Top 10 best hypercars 2023

Open gallery Close News by James Disdale 12 mins read 30 March 2023 Share

If you love your power absolute, then only a hypercar will do. The very peak of the high performance art, these exotic, expensive and explosively fast machines deliver the ultimate in driver thrills thanks to some money-no-object, cutting-edge engineering.

Sitting at the top of the performance car pecking order, the hypercar’s origins are relatively recent. If the Lamborghini Miura was the first supercar back in the Sixties, then the archetypal hypercar was arguably the 2005 Bugatti Veyron, which with its 16-cylinders, four turbos and 250mph top speed raised the bar to the next level.

In the two decades since the Bugatti made its sensational debut, the number of hypercars has increased almost as quickly as the Veyron accelerated. What’s more, the fact these machines are state-of-the-art speed merchants mean they are an eclectic bunch when it comes to engineering. From pure petrol machines, through to powerful plug-in hybrids and high energy all-electric offerings, the hypercar uses many different motive forces in an effort to hurl itself at the horizon as quickly as possible.

Related articles

Ferrari LaFerrari successor arrives next year as flagship hypercarThe cars of Ferrari’s XX programmeAutocar confidential: Bentley’s first EV, LaFerrari reincarnated and moreFerrari tech boss on EVs, V12s and next LaFerrariSF90 Stradale hybrid is most powerful Ferrari road car yet

So, here’s our top 10 performance paragons, each one pushing the boundaries of what’s possible in the pursuit of performance. Each one is a high octane thrill ride that’ll have no doubt broken the speed odd record as it stakes its claim on a place in the automotive hall of fame.

1. Aston Martin Valkyrie

When it comes to design philosophy, it would be best to describe the Aston Martin Valkyrie as ‘uncompromising’. The brainchild of Red Bull F1 technical director and all-round aerodynamic genius, Adrian Newey, the jaw-dropping British machine has been created to deliver the ultimate in outright performance, with nothing coming between it and its lap times-smashing goal.

Despite wearing number plates, headlamps and indicators, the Aston Martin is really a purebred racer that you just so happen to be able to put in for an MoT. The lightweight carbon tub has been designed with strength in mind, while the knee-high body’s surfaces have been sculpted by wind tunnel data and feature adaptive aero surfaces. 

The suspension is equally trick, its active adjustable ride height aiming to keep the car on an even keel as aero and cornering forces build. Yet arguably the highlight is the naturally aspirated (but very mild hybrid assisted) 6.5-litre V12 motor that revs to a heady 11,000rpm and delivers a knockout 1140bhp punch for 0-62mph in 2.5 seconds and a 220mph top speed.

Inside, the stripped-out interior there’s barely enough room for the driver despite the two-seat billing, while noise-cancelling headphones are required to protect against the ear-splitting howl of that Cosworth-built motor. Sensory overload is guaranteed, and if you’re brave enough few cars are quicker around a circuit. Yes the active suspension strips away some vital feedback and the standard Michelin rubber isn’t quite up to the incredible forces the Valkyrie can generate, but as visceral automotive experience few come close.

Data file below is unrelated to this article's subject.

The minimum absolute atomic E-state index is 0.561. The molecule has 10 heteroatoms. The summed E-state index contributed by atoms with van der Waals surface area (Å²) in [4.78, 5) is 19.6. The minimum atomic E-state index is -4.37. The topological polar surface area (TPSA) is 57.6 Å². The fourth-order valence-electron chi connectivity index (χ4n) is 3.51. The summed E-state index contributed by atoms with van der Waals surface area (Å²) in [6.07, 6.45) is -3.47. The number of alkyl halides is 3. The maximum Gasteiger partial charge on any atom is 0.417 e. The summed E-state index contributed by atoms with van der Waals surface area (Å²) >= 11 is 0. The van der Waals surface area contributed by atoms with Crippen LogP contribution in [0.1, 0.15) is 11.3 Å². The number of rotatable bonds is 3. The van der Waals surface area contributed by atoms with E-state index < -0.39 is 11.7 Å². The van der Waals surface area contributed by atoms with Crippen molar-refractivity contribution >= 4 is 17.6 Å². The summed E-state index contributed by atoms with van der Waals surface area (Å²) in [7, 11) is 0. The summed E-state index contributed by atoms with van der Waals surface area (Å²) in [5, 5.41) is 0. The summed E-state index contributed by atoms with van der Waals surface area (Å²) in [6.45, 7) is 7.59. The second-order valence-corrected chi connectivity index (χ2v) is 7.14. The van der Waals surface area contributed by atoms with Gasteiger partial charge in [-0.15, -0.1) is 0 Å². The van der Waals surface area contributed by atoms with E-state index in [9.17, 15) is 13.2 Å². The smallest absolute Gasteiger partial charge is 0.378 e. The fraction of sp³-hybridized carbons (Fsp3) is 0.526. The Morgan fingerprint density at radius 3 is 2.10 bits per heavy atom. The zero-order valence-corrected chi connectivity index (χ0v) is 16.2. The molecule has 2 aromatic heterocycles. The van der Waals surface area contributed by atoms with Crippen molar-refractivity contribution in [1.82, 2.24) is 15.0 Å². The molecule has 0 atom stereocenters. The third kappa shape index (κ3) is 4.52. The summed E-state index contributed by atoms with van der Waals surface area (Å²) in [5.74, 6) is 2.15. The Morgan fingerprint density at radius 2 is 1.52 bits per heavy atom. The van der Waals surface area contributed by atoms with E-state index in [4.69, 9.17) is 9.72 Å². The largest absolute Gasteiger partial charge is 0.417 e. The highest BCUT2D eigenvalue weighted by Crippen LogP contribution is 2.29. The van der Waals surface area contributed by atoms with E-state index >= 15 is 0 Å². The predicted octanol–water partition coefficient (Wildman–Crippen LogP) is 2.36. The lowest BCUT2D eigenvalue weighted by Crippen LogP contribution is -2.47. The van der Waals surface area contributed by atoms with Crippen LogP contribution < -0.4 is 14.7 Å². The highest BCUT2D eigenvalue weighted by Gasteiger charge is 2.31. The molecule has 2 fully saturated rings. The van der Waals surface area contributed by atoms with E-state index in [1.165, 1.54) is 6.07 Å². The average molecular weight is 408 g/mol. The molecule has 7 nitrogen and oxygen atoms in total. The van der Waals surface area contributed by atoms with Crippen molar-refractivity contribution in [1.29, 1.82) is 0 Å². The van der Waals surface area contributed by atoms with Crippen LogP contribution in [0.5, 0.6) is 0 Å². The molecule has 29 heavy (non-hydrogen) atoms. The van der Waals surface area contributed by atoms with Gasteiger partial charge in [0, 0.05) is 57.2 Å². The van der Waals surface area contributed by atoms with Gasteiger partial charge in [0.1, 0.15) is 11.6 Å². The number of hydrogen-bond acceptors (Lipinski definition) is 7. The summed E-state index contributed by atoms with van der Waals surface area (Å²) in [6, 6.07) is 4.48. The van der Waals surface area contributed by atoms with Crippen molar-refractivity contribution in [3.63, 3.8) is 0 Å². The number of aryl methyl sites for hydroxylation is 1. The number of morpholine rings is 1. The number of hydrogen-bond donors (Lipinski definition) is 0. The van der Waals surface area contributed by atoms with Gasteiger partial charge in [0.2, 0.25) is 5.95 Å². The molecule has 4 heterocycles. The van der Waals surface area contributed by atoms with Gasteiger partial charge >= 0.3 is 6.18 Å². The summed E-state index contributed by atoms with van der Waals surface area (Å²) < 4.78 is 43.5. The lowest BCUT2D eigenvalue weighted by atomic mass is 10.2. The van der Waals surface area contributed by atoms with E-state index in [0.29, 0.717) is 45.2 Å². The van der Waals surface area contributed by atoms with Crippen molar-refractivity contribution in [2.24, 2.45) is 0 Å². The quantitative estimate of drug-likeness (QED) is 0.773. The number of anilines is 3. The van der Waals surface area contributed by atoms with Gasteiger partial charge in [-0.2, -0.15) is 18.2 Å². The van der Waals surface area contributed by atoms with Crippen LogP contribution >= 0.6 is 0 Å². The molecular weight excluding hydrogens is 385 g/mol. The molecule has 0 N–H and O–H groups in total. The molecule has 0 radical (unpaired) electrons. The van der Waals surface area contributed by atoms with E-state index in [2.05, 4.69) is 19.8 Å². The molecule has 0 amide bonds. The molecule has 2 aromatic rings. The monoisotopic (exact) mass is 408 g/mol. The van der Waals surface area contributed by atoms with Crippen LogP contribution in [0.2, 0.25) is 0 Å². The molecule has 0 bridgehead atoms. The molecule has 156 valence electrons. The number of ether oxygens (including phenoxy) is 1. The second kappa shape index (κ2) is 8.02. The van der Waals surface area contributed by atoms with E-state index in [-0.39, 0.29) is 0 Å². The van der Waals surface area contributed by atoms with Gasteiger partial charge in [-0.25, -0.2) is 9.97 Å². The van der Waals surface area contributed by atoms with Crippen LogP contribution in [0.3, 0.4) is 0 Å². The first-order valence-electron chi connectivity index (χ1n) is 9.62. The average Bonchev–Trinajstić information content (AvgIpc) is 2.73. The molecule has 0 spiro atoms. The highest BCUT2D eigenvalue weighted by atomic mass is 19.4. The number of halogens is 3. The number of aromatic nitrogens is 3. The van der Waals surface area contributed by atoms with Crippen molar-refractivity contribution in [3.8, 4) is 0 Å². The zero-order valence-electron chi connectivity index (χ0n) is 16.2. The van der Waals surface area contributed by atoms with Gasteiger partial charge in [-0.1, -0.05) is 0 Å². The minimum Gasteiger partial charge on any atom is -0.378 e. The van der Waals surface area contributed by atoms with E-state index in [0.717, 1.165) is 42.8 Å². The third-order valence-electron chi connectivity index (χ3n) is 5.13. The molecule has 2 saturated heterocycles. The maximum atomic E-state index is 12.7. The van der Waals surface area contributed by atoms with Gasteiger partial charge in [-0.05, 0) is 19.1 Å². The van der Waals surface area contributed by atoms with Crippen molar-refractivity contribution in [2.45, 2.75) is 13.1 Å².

Latest Drives

BMW X7 xDrive40d M Sport

BMW X7 xDrive40d M Sport

Renault Clio E-Tech 2023 first drive

Renault Clio E-Tech 2023 first drive

Alfa Romeo Giulia Quadrifoglio 2023 first drive

Alfa Romeo Giulia Quadrifoglio 2023 first drive

Polestar 2 Long Range Single Motor RWD 2023 first drive

Polestar 2 Long Range Single Motor RWD 2023 first drive

Peugeot 3008 136 e-DCS6 Hybrid 2023 first drive

Peugeot 3008 136 e-DCS6 Hybrid 2023 first drive

View all latest drives

Read our review

Car review

Ferrari LaFerrari 2013-2015

The Enzo’s successor is finally here. The LaFerrari costs over £1 million and has a 950bhp hybrid V12, but just how good is it? Steve Sutcliffe straps in to see

Read our review Back to top

2. Pininfarina Battista

With a 1876bhp on tap, true hypercar pace was never going to be a problem for the Pininfarina Battista, even when you consider that this carbonfibre-hulled machine tips the scales at a not inconsiderable 2200kg. Essentially a reskinned Rimac Nevera, the Battista is one of the first of an all-new generation of high-performance electric cars that have their eyes firmly focused on a future where the internal combustion engine is put out to pasture. The car’s raw statistics certainly make for startling reading, with a 0-62mph taking less than 2sec and 186mph coming up after only 12sec – the sort of acceleration that had our very own Matt Prior giggling like a schoolboy when he sampled it.

Yet the Battista blends this extraordinarily explosive turn of speed with genuine driver engagement. Up to 1206bhp is developed by the two rear motors (there are another pair for the front wheels), which means that on track it’s extremely throttle-adjustable, allowing you to exit corners at all angles of attack. The steering is also slick and positive, while on the road it just about lives up to the Pininfarina brand’s claimed GT credentials, with effortless performance, a claimed 311-mile range and adaptive dampers that serves up a controlled ride. It is a bit noisy mind, with the carbonfibre structure transmitting to many clonks and thuds from the suspension.

Yet overall, there’s lots to like here, the Battista proving to be a curiously compelling device. But then so it should be with a price that hovers around £2 million.

Leave a Reply

Your email address will not be published. Required fields are marked *